Laboratoire de Physique des Interfaces et des Couches Minces

CNRS - École polytechnique - Institut Polytechnique de Paris

Postdoctoral fellowship (2 years, start – April 2024) at LPICM, Ecole polytechnique, Palaiseau, France within the framework of the SNF Sinergia HORAO project

 Angelo Pierangelo 

Phone : +33-1-46-69-43-69

Tatiana Novikova

Phone : +33 6 72 14 46 58, +33 1 69 33 43 41 


 Full-field multispectral Mueller polarimetric imaging for improved surgery of neurological malignancies 

Keywords: Optical imaging – Polarized light; Mueller polarimetry – Signal processing – Cancer surgery – Surgical microscope – Surgical exoscope. 

Laboratory: Laboratoire de Physique des Interfaces et des Couches Minces (LPICM), Ecole Polytechnique, 91128 Palaiseau (France). 

Postdoctoral fellowship (2 years, start – April 2024) at LPICM, Ecole polytechnique, Palaiseau, France within the framework of the SNF Sinergia HORAO project 

 Problem. Surgery is the crucial step in the treatment of brain tumors, in particular gliomas. While some well-defined tumors, such as metastases, can be removed en bloc, the majority of gliomas, which tend to grow infiltrative in the white matter of brain, are removed in piecemeal. During the surgery, it is essential to identify and respect the boundary between brain tumor and surrounding healthy brain tissue in order to carry out a radical resection of the pathological parts while preserving neurological function. However, solid tumor tissue is often difficult to differentiate from infiltrated white matter during surgery, even using a state-of-the-art intraoperative microscope. A non-complete tumor resection due to poor visualization of tumor margins leads to a worse prognosis for the patients, as the tumors invariably grow back from the remnants. Several imaging techniques (e.g. fluorescence imaging, ultrasound and magnetic resonance imaging) have been implemented for the intraoperative visualization of brain tumors tissue, but all have some drawbacks. In summary, the efforts to visualize brain tumor and reliably identify the interface between healthy and pathological areas during neurosurgery have so far failed for many intrinsic brain tumors. 

 Approach. Imaging Mueller polarimetry is an optical technique that has been widely used for the studies of biological tissues representing complex depolarizing and optically anisotropic media. This technique is very sensitive to microstructural changes in biological tissues induced by pathology. It is known that brain tumors destroy the highly anisotropic structure characteristic of healthy white matter, made up of very dense, well-organized axon fibers. Accurate detection of the healthy white matter can help surgeons to better identify, by contrast, the pathological areas. In recent years, the optical team of LPICM developed several Mueller polarimetric imaging systems (e. g. multispectral Mueller Colposcope, Mueller laparoscope) that have shown great promise for improving in vivo detection of cancerous lesions, as well as for accurately defining the resection margins of pathological areas during surgery. Prior results of a study conducted within the framework of SNF Sinergia HORAO project by the LPICM, Ecole polytechnique, France and Bern University Hospital, Bern, Switzerland demonstrated that wide-field Mueller imaging system can provide detailed maps of the axonal fiber orientation in healthy brain and can effectively distinguish between healthy and cancerous areas of the brain in just a few seconds. The miniaturized Mueller imaging system based on polarization-sensitive camera will be built for real-time intraoperative use during neurosurgery.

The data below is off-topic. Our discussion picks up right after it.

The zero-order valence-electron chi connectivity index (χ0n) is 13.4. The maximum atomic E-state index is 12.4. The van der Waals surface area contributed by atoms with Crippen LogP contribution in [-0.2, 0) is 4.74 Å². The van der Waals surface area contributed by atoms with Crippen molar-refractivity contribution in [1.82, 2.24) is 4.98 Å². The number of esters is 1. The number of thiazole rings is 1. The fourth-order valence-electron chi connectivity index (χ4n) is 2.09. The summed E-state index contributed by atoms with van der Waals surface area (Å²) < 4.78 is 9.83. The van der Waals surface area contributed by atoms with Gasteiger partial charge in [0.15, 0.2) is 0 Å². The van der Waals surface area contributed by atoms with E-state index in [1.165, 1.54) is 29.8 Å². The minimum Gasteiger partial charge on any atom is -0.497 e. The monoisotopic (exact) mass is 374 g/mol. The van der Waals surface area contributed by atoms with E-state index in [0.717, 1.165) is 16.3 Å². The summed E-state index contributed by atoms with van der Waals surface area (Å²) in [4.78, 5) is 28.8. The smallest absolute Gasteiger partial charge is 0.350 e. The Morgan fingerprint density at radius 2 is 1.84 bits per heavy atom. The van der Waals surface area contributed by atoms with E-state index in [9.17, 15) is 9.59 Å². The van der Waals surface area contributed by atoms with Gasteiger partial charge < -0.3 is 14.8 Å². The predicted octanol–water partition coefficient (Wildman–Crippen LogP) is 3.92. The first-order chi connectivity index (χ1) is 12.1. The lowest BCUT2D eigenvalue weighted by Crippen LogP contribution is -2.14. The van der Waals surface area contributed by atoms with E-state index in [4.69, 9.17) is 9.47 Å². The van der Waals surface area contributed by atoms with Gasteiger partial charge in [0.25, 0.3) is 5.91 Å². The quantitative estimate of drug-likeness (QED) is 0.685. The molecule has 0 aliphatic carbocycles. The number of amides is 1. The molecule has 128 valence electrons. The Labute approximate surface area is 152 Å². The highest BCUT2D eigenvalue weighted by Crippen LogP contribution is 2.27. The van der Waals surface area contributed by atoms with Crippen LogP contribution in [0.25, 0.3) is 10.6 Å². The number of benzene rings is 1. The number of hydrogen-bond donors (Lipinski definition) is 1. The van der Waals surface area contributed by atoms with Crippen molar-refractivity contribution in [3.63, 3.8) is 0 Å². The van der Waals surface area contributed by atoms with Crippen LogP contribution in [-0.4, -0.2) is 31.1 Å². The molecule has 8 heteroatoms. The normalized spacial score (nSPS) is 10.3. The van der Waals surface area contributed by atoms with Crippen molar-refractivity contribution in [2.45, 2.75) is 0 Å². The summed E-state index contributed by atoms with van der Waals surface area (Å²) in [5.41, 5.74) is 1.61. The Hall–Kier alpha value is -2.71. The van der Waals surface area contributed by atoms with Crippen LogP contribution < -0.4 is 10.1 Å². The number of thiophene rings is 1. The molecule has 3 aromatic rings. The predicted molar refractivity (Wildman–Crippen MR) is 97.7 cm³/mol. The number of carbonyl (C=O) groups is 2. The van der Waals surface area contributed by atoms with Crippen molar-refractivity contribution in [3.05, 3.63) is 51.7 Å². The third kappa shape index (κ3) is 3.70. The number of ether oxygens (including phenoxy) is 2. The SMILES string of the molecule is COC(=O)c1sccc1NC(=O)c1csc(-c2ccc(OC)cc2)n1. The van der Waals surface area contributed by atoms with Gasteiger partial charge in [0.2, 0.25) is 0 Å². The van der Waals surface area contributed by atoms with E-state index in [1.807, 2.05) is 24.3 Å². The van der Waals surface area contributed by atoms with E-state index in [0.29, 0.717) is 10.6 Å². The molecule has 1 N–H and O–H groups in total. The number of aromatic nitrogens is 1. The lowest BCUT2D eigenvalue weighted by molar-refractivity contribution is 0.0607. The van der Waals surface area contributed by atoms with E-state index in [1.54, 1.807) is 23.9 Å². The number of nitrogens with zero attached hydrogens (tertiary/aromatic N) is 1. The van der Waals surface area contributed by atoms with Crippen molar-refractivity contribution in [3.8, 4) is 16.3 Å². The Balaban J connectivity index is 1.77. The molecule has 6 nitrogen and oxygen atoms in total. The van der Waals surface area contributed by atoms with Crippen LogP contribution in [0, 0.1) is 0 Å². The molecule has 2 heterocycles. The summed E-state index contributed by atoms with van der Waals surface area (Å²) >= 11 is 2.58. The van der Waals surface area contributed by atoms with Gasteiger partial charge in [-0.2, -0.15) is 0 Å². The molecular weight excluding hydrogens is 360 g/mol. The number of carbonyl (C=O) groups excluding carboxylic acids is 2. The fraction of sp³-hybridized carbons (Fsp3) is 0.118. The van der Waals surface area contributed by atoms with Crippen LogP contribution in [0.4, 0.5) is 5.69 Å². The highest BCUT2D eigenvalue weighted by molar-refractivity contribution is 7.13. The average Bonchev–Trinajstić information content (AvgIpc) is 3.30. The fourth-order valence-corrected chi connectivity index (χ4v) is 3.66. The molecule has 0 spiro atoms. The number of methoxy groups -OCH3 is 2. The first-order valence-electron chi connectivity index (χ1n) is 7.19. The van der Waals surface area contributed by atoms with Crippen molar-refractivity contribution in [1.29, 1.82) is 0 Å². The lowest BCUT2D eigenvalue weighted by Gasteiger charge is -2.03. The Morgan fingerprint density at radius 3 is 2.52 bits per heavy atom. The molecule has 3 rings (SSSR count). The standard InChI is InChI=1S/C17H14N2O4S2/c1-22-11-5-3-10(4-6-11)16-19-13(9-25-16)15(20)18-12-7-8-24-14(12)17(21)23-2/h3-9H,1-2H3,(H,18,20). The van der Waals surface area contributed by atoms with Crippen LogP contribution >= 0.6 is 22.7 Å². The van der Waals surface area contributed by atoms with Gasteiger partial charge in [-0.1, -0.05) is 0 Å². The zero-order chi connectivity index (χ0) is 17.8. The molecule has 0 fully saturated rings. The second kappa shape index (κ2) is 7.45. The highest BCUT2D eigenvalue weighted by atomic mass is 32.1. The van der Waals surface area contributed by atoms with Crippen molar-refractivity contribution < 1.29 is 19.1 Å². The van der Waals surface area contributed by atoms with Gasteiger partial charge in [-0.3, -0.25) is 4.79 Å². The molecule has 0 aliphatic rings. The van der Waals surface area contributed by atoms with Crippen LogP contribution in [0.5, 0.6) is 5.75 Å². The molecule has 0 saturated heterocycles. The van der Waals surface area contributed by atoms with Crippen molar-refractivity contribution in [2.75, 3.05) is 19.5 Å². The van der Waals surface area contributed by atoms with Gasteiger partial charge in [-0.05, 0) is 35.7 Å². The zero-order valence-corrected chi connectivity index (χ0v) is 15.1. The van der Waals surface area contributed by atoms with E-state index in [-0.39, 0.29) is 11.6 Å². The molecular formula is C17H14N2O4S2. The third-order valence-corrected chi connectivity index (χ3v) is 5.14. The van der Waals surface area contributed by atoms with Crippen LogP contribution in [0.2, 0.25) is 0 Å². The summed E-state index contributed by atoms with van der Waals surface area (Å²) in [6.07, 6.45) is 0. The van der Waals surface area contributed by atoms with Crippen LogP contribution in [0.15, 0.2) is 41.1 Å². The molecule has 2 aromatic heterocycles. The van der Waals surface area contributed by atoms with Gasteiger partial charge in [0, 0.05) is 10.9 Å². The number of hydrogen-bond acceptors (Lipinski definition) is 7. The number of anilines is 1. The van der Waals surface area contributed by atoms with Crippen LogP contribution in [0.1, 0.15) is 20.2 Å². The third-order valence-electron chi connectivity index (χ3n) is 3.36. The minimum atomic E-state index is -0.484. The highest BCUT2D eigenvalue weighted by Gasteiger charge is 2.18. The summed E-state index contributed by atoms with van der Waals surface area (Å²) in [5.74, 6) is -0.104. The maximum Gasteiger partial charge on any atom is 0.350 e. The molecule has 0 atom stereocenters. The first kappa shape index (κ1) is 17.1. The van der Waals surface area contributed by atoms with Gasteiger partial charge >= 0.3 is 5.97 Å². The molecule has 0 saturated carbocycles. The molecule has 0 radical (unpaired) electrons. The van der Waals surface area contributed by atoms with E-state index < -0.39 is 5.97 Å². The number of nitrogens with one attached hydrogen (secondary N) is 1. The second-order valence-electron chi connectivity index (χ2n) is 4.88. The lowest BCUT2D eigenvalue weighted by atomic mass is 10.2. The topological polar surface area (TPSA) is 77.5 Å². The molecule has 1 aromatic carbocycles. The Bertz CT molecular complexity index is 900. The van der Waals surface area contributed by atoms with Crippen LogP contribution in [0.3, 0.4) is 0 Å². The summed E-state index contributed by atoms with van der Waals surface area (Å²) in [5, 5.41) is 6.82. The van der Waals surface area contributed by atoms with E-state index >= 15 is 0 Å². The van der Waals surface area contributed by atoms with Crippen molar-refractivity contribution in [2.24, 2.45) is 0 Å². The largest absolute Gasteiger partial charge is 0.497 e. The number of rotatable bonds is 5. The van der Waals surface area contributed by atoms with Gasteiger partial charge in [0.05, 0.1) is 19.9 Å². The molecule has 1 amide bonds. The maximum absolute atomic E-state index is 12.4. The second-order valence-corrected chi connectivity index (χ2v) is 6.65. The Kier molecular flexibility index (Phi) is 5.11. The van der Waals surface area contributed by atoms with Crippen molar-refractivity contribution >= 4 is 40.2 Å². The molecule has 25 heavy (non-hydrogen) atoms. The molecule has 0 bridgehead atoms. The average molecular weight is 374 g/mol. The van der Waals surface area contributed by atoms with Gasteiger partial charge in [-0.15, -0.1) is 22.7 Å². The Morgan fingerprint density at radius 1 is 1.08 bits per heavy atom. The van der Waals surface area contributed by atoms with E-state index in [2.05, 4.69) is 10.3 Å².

Responsibilities. The main objective of the postdoctoral fellow’s work is to develop a wide-field Mueller polarimetric imaging system to improve the detection of surgical margins of neurological cancers in vivo. The post-doctoral fellow will design and build a first prototype of a miniaturized Mueller polarimetric imaging system using polarization-sensitive camera. This work will include: 

• extensive characterization of polarization-sensitive camera, 

• design of a new optical system for polarization modulation of incident light, 

• development of electronic control for the image acquisition. 

• optimization of the illumination and detection arms for the instrument miniaturization, 

• adaptation of a miniaturized system to mechanical robotic arm for in vivo acquisition in operating room. 

• transfer of the developed prototype instrument to the University Hospital of Bern, Switzerland 

• assisting a neurosurgeon in collecting data in vivo, processing the acquired polarimetric images and comparing them to the results of histological analysis of a neuropathologist.

Expected competences: Strong expertise in optics, optical instrumentation, design of polarimetric systems and signal processing. Strong motivation for the team work in a multidisciplinary environment, continuous interaction with the medical doctors. Basic knowledge of matrix algebra will be a plus. 

Linguistic skills: good knowledge of English. 

Informatics skills: good knowledge of Matlab, Python, Labview. 


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